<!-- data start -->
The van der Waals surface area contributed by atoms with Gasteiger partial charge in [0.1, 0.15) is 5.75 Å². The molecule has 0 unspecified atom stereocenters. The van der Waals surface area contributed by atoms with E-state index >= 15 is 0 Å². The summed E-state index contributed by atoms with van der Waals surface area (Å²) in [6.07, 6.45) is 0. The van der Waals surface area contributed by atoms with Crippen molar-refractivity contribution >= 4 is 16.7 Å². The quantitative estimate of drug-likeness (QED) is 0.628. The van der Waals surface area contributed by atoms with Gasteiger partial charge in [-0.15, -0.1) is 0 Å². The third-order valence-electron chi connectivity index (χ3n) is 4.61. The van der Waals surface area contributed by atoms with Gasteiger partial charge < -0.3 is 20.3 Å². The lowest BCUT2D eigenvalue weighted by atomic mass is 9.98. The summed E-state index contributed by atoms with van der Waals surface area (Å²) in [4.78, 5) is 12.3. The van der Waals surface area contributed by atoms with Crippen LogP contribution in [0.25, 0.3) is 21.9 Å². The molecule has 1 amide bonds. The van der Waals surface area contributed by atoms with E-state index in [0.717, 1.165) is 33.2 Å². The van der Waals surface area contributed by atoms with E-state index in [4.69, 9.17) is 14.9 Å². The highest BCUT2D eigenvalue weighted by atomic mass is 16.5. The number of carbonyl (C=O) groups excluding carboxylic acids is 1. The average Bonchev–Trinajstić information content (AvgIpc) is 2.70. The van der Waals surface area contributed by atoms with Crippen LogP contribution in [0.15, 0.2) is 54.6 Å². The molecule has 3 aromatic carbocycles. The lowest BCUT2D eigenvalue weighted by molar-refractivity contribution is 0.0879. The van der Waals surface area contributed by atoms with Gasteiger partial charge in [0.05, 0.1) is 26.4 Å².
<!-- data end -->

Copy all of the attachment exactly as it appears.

The van der Waals surface area contributed by atoms with Gasteiger partial charge in [0.1, 0.15) is 5.75 Å². The molecule has 0 unspecified atom stereocenters. The van der Waals surface area contributed by atoms with E-state index >= 15 is 0 Å². The summed E-state index contributed by atoms with van der Waals surface area (Å²) in [6.07, 6.45) is 0. The van der Waals surface area contributed by atoms with Crippen molar-refractivity contribution >= 4 is 16.7 Å². The quantitative estimate of drug-likeness (QED) is 0.628. The van der Waals surface area contributed by atoms with Gasteiger partial charge in [-0.15, -0.1) is 0 Å². The third-order valence-electron chi connectivity index (χ3n) is 4.61. The van der Waals surface area contributed by atoms with Gasteiger partial charge < -0.3 is 20.3 Å². The lowest BCUT2D eigenvalue weighted by atomic mass is 9.98. The summed E-state index contributed by atoms with van der Waals surface area (Å²) in [4.78, 5) is 12.3. The van der Waals surface area contributed by atoms with Crippen LogP contribution in [0.25, 0.3) is 21.9 Å². The molecule has 1 amide bonds. The van der Waals surface area contributed by atoms with E-state index in [0.717, 1.165) is 33.2 Å². The van der Waals surface area contributed by atoms with E-state index in [4.69, 9.17) is 14.9 Å². The highest BCUT2D eigenvalue weighted by atomic mass is 16.5. The number of carbonyl (C=O) groups excluding carboxylic acids is 1. The average Bonchev–Trinajstić information content (AvgIpc) is 2.70. The van der Waals surface area contributed by atoms with Crippen LogP contribution in [0.15, 0.2) is 54.6 Å². The molecule has 3 aromatic carbocycles. The lowest BCUT2D eigenvalue weighted by molar-refractivity contribution is 0.0879. The van der Waals surface area contributed by atoms with Gasteiger partial charge in [0.05, 0.1) is 26.4 Å².